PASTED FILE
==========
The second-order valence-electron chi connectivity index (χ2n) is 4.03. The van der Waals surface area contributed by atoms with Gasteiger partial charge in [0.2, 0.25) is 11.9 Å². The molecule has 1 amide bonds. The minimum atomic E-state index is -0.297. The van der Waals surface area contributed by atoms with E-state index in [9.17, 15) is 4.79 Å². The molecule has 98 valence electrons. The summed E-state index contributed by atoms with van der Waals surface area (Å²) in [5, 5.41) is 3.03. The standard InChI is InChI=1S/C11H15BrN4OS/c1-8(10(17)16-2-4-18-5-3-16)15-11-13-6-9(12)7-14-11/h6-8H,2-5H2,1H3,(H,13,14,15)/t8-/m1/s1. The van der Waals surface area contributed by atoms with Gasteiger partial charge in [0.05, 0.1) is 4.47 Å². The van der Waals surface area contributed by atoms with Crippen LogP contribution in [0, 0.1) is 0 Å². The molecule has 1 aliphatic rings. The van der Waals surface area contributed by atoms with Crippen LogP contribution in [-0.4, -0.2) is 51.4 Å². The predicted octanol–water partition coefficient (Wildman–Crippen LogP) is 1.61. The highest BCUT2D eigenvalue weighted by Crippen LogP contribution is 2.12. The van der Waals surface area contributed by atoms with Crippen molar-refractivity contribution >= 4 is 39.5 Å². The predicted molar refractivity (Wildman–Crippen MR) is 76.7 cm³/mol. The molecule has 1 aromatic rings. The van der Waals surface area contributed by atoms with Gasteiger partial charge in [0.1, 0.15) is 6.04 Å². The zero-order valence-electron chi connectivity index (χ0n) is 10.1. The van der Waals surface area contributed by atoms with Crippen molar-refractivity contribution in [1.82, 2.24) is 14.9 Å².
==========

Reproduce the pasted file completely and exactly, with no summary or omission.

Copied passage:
The second-order valence-electron chi connectivity index (χ2n) is 4.03. The van der Waals surface area contributed by atoms with Gasteiger partial charge in [0.2, 0.25) is 11.9 Å². The molecule has 1 amide bonds. The minimum atomic E-state index is -0.297. The van der Waals surface area contributed by atoms with E-state index in [9.17, 15) is 4.79 Å². The molecule has 98 valence electrons. The summed E-state index contributed by atoms with van der Waals surface area (Å²) in [5, 5.41) is 3.03. The standard InChI is InChI=1S/C11H15BrN4OS/c1-8(10(17)16-2-4-18-5-3-16)15-11-13-6-9(12)7-14-11/h6-8H,2-5H2,1H3,(H,13,14,15)/t8-/m1/s1. The van der Waals surface area contributed by atoms with Gasteiger partial charge in [0.05, 0.1) is 4.47 Å². The van der Waals surface area contributed by atoms with Crippen LogP contribution in [0, 0.1) is 0 Å². The molecule has 1 aliphatic rings. The van der Waals surface area contributed by atoms with Crippen LogP contribution in [-0.4, -0.2) is 51.4 Å². The predicted octanol–water partition coefficient (Wildman–Crippen LogP) is 1.61. The highest BCUT2D eigenvalue weighted by Crippen LogP contribution is 2.12. The van der Waals surface area contributed by atoms with Crippen molar-refractivity contribution >= 4 is 39.5 Å². The predicted molar refractivity (Wildman–Crippen MR) is 76.7 cm³/mol. The molecule has 1 aromatic rings. The van der Waals surface area contributed by atoms with Gasteiger partial charge in [0.1, 0.15) is 6.04 Å². The zero-order valence-electron chi connectivity index (χ0n) is 10.1. The van der Waals surface area contributed by atoms with Crippen molar-refractivity contribution in [1.82, 2.24) is 14.9 Å².